In a letter, some of OpenAI's most senior staff members threatened to leave the company if the board did not get replacedNews 

OpenAI Staff Ready to Follow Sam Altman Out the Door: Mass Exodus Threatened if Board Not Replaced

Hundreds of OpenAI employees threatened to quit the leading artificial intelligence company and join Microsoft on Monday.

They followed OpenAI founder Sam Altman, who said he was starting an AI subsidiary at Microsoft after he was shocked to be fired from the company whose ChatGPT chatbot has led the rapid rise of AI technology.

In the letter, some of OpenAI’s most senior employees threatened to leave the company if the board was not replaced.

“Your actions have made it clear that you cannot control OpenAI,” said the letter, which was first published by Wired.

On the list of signatories was Ilja Sutskever, the company’s leading researcher and one of the members of the four-member board that voted for Altman’s ouster.

Also included was senior executive Mira Murati, who was named to replace Altman as CEO when he was fired on Friday, but was demoted over the weekend.

“Microsoft has assured us that this new subsidiary will have positions for all OpenAI employees if we choose to join,” the letter says.

According to reports, as many as 500 of OpenAI’s 770 employees signed the letter.

OpenAI has named Emmett Shear, the former CEO of Amazon’s streaming platform Twitch, as its new CEO, despite pressure from Microsoft and other major investors to bring Altman back.

Altman was fired by the startup’s board on Friday after U.S. media cited concerns that he underestimated the dangers of its technology and led the company away from its stated mission – claims his successor has denied.

Microsoft CEO Satya Nadella wrote in X that Altman “will join Microsoft to lead a new advanced artificial intelligence research group” along with OpenAI founder Greg Brockman and other colleagues.

Altman rose to fame last year with the announcement of ChatGPT, which ignited a race to advance AI research and development and billions in investment in the field.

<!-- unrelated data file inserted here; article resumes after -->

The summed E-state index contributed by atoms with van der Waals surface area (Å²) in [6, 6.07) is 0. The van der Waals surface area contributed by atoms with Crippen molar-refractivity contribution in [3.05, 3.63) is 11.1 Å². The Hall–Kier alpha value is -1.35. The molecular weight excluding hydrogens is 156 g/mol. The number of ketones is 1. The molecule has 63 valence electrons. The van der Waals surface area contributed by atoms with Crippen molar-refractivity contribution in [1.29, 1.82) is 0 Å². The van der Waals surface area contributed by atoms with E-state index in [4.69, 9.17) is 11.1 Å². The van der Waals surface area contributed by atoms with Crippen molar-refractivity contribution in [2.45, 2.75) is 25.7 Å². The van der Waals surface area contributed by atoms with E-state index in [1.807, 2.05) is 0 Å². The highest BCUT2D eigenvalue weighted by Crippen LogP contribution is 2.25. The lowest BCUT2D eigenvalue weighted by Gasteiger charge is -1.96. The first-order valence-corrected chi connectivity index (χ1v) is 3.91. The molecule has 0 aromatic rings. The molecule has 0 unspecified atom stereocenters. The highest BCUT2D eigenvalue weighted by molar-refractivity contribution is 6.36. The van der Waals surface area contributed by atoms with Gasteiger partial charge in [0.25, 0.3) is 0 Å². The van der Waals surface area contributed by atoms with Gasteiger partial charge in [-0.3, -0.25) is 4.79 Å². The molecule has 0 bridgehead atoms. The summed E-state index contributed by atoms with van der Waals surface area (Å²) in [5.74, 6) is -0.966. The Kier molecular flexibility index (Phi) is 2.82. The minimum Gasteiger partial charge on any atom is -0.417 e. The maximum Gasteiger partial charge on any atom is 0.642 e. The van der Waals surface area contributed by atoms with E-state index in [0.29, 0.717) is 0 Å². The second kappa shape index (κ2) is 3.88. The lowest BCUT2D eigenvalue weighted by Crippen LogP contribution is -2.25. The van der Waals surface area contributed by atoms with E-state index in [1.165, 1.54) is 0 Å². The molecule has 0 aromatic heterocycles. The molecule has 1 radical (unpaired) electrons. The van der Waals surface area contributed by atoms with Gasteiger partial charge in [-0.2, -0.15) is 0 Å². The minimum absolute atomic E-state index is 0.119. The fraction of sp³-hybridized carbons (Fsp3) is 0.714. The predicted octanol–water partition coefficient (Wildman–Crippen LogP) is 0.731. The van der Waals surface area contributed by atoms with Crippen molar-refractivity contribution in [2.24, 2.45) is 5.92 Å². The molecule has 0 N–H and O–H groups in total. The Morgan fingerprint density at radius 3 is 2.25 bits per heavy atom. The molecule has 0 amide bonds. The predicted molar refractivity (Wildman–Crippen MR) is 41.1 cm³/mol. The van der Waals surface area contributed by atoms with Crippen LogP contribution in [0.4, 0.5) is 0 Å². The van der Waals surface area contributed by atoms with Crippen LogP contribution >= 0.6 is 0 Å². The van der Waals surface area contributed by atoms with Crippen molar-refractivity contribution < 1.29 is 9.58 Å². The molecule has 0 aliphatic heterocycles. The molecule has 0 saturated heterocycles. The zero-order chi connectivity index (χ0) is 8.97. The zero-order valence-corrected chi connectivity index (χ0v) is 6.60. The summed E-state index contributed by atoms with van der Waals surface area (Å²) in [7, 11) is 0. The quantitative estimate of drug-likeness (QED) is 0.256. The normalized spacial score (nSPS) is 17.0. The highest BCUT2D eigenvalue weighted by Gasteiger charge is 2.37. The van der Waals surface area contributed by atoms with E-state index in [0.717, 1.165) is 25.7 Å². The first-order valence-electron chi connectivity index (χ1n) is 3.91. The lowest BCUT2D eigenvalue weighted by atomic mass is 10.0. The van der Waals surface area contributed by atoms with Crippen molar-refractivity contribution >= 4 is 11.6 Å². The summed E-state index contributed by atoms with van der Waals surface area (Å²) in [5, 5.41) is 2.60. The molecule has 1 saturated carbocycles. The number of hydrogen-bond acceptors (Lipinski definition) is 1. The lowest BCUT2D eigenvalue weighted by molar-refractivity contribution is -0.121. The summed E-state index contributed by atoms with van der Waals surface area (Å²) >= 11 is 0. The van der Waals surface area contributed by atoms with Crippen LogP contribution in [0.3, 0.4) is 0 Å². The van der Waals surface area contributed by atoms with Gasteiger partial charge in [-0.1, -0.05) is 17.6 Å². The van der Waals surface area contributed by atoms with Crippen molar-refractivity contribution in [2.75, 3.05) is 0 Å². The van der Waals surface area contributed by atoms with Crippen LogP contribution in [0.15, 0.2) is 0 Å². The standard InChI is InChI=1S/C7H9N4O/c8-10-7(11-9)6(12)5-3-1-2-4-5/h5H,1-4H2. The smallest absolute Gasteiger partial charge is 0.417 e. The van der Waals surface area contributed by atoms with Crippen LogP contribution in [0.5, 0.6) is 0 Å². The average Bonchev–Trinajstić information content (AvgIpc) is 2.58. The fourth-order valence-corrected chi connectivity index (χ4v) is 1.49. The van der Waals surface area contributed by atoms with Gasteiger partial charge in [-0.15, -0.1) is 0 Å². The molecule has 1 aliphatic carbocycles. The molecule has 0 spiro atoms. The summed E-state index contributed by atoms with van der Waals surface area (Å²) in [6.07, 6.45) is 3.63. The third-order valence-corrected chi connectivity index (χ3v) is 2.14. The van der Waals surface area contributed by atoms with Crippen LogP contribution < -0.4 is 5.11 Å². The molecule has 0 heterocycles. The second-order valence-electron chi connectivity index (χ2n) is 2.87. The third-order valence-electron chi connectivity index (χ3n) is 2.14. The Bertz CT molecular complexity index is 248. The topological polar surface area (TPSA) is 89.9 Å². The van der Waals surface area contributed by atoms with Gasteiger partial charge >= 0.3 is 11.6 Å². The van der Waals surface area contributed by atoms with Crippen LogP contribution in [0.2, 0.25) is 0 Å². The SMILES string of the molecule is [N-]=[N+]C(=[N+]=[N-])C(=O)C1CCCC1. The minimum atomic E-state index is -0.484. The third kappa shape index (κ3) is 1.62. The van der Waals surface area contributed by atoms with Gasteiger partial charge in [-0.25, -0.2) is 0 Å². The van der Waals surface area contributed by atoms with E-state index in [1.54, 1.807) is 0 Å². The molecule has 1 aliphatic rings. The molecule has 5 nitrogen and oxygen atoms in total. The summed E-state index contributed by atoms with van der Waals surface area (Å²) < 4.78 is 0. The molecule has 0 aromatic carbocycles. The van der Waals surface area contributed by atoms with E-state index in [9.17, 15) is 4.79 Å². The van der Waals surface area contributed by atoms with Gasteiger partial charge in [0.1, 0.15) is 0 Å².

His dismissal prompted several other high-profile departures from the company, as well as reported pressure from investors to bring him back.

“We’re going to build something new and it’s incredible. The mission continues,” Brockman said, naming former research director Jakub Pachocki, AI risk assessment director Aleksander Madry and longtime researcher Szymon Sidor.

But OpenAI stood by its decision in a memo sent to employees Sunday night, saying that “Sam’s behavior and lack of transparency … undermined the board’s ability to effectively oversee the company,” The New York Times reported.

– “badly” handled fired –

Shear confirmed his appointment as OpenAI’s interim CEO on Monday at X, but also denied reports that Altman had been fired over security concerns surrounding the use of AI technology.

“Today I received a call asking me to consider a once-in-a-lifetime opportunity: to be the interim CEO of @OpenAI. After consulting with my family and thinking about it for just a few hours, I accepted,” he wrote.

“Before I took on the task, I checked the reasons for the change. The board didn’t remove Sam because of any particular disagreement about security, their reasoning was completely different.”

“It is clear that the process and communication surrounding Sam’s removal has been handled very poorly, which has seriously damaged our trust,” Shear added.

The global technology titan Microsoft has invested more than 10 billion dollars in OpenAI and has adopted artificial intelligence technology from Pioneer in its own products.

Microsoft’s Nadella added in a message that “we look forward to getting to know and working with Emmett Shear and the new leadership team at OAI.”

“We remain committed to our partnership with OpenAI and are confident in our product roadmap,” he said.

OpenAI is competing fiercely with others such as Google and Meta, as well as start-ups such as Anthropic and Stability AI, to develop their own AI models.

Generative AI platforms like ChatGPT are trained to use vast amounts of data to answer questions, even complex ones, in human-like language.

They are also used to create and manipulate images.

But the technology has warned of the dangers of its misuse – from blackmailing people with “deepfake” images to image manipulation and malicious disinformation.

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